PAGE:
Saturday, June 20, 2009

Amalia Cudeiro is starting out in Bellevue exactly like Libia Gil started in CVESD

See more on Amalia Cudeiro.

UPDATE MARCH 8, 2011 Steve McConnell said...I do wonder whether we in Bellevue are getting what we thought we were with Dr. Cudeiro. Check out my blog on the topic...

UPDATE: AUGUST 9, 2009 ANONYMOUS COMMENTER REPORTS: "I hear from reliable sources that she's cleaning house at the dictrict, firing old reliables and hiring outside people at MUCH higher salaries. Haven't seen any news reports about this yet but I'm wondering how local parents and educators will react to this kind of drastic change." MAURA LARKINS' COMMENT: Wouldn't it be hilarious if Curdeiro hired Libby Gil's right-hand man Richard Werlin?


Back in 1993 Amalia Cudeiro's friend Libia Gil was hired as superintendent in Chula Vista Elementary School District. Gil said she was just going to listen to other people for the first few months. She went around listening to business people and politicos, everybody except the teachers. And when did she begin to speak? Never, as far as I can recall. The ability to sit quietly and say nothing seemed to be her strongest trait. But she ruled with the help of a few close associates, particularly Richard Werlin, assistant superintendent for human resources.

Gil instituted site-based management, which meant that as long as they kept things quiet, principals were on their own. If a problem developed, Richard Werlin swooped in and started yelling and putting people on administrative leave.

There were few tears when Libia Gil left mysteriously in 2002, supposedly for a job in Virginia. But she never left San Diego, and she never has been hired as a public school superintendent since then, though not for lack of trying.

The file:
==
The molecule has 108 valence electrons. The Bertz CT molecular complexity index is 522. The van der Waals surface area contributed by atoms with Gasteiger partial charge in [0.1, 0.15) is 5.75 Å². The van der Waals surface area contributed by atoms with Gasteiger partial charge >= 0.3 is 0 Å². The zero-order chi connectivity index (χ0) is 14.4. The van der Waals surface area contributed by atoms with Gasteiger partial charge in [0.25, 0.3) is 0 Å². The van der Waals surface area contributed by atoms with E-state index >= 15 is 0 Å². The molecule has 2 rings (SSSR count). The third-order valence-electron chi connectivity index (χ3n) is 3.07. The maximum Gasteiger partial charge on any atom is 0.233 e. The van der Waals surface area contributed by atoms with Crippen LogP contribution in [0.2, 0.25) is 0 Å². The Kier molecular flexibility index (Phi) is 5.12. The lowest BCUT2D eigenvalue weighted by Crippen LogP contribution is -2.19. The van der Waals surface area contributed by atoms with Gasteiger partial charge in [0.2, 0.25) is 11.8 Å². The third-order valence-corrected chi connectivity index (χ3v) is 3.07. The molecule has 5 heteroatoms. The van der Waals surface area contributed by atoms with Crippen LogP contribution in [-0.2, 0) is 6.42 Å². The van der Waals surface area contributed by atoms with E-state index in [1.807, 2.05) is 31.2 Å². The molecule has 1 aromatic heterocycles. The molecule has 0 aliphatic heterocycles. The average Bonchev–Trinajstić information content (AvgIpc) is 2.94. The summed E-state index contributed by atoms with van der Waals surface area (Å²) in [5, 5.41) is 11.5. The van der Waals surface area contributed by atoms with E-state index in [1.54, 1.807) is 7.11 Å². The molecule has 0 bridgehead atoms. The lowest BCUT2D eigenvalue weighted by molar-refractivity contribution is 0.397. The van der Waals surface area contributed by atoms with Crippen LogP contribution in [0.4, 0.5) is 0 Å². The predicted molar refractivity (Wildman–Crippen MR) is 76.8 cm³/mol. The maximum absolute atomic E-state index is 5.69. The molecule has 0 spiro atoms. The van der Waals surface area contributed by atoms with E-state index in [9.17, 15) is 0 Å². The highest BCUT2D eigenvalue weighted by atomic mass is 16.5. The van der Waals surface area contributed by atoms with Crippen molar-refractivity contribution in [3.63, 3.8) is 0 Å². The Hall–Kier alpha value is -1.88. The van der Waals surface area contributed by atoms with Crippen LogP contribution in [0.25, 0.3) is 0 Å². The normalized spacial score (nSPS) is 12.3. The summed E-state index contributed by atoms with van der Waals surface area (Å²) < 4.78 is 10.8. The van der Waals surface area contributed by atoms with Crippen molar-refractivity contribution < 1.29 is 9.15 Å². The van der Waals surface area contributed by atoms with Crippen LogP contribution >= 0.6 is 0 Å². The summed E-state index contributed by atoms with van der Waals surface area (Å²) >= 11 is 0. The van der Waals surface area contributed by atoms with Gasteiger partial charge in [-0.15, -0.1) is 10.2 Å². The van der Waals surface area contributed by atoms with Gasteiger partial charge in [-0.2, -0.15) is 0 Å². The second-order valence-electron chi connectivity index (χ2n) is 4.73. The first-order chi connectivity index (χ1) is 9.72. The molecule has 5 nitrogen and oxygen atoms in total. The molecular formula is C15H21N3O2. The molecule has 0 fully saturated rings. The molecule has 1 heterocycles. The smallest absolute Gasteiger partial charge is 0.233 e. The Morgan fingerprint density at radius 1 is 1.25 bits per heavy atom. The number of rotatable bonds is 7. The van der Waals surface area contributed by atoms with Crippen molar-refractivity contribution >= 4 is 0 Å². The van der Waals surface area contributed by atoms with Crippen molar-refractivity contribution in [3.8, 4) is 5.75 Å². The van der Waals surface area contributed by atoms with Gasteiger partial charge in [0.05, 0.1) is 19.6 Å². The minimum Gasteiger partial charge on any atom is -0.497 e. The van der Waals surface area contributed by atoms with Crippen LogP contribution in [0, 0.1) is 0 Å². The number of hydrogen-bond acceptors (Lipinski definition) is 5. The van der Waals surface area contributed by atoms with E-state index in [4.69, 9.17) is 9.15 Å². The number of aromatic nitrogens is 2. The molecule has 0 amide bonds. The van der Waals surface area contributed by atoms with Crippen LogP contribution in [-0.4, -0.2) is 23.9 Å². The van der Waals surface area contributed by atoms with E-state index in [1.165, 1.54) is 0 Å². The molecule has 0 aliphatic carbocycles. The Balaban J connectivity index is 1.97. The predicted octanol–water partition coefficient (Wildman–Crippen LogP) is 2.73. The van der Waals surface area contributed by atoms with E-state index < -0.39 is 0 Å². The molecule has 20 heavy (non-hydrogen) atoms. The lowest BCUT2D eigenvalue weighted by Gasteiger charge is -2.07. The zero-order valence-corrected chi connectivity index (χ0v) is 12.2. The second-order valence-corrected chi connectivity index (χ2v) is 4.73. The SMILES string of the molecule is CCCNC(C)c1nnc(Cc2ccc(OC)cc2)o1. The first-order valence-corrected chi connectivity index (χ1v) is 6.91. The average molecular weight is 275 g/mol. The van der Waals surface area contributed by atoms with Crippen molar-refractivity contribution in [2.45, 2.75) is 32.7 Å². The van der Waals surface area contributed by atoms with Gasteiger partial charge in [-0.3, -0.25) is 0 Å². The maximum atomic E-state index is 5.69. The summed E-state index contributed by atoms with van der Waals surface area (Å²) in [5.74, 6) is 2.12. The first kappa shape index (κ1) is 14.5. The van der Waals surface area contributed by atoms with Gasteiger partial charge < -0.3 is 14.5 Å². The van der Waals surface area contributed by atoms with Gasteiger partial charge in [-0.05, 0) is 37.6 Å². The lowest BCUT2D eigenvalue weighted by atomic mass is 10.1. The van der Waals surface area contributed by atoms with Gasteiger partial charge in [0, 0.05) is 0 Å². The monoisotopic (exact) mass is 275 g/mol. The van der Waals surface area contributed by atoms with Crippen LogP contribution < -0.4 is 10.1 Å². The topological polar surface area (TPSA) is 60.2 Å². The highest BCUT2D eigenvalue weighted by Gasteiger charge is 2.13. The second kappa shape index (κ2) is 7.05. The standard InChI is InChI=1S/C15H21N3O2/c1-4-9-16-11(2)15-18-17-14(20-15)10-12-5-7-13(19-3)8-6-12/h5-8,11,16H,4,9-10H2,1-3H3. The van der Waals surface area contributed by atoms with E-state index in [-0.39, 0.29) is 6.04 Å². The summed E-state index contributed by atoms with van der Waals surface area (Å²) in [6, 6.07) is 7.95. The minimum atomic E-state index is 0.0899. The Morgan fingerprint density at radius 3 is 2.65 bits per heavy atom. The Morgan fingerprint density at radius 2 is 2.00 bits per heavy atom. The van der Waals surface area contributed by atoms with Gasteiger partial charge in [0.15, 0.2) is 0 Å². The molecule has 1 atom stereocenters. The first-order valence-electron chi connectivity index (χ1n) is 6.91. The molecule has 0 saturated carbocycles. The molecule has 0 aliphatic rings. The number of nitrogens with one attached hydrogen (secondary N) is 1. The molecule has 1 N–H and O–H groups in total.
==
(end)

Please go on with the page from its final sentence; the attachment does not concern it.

Amalia Cudeiro and Libia Gil are old friends and business partners. I imagine that the Bellevue School Board has a majority of rigid, right-wing members who wanted someone just like Libby Gil. They picked the right person if that's their purpose.

She's going to listen: where have we heard this before?

New Bellevue schools superintendent says her first assignment is to listen
Seattle Times
March 30, 2009
By Katherine Long

Amalia Cudeiro, a 52-year-old education consultant, will officially become Bellevue's new superintendent in July, although it's likely she'll work informally with the district in the months leading up to that date.

She's a good listener and a no-nonsense administrator who makes her decisions after poring over assessment data.

[Maura Larkins' note: Actually, I think she makes her decisions BEFORE poring over assessment data, as seemed to be the case when she did "research" on Tom Payzant and Libia Gil.]

She holds a doctorate from Harvard University and lectures at the school's Urban Superintendents Program, but as a parent she's known firsthand the frustration of trying to find a school that works for a daughter with a learning disability.

Amalia Cudeiro, a 52-year-old education consultant, will officially become Bellevue's new superintendent in July, although it's likely she'll work informally with the district in the months leading up to that date.

She swings through Bellevue today, her first visit since being offered the job, with a packed itinerary that includes meeting with district officials, signing her contract and talking to the media.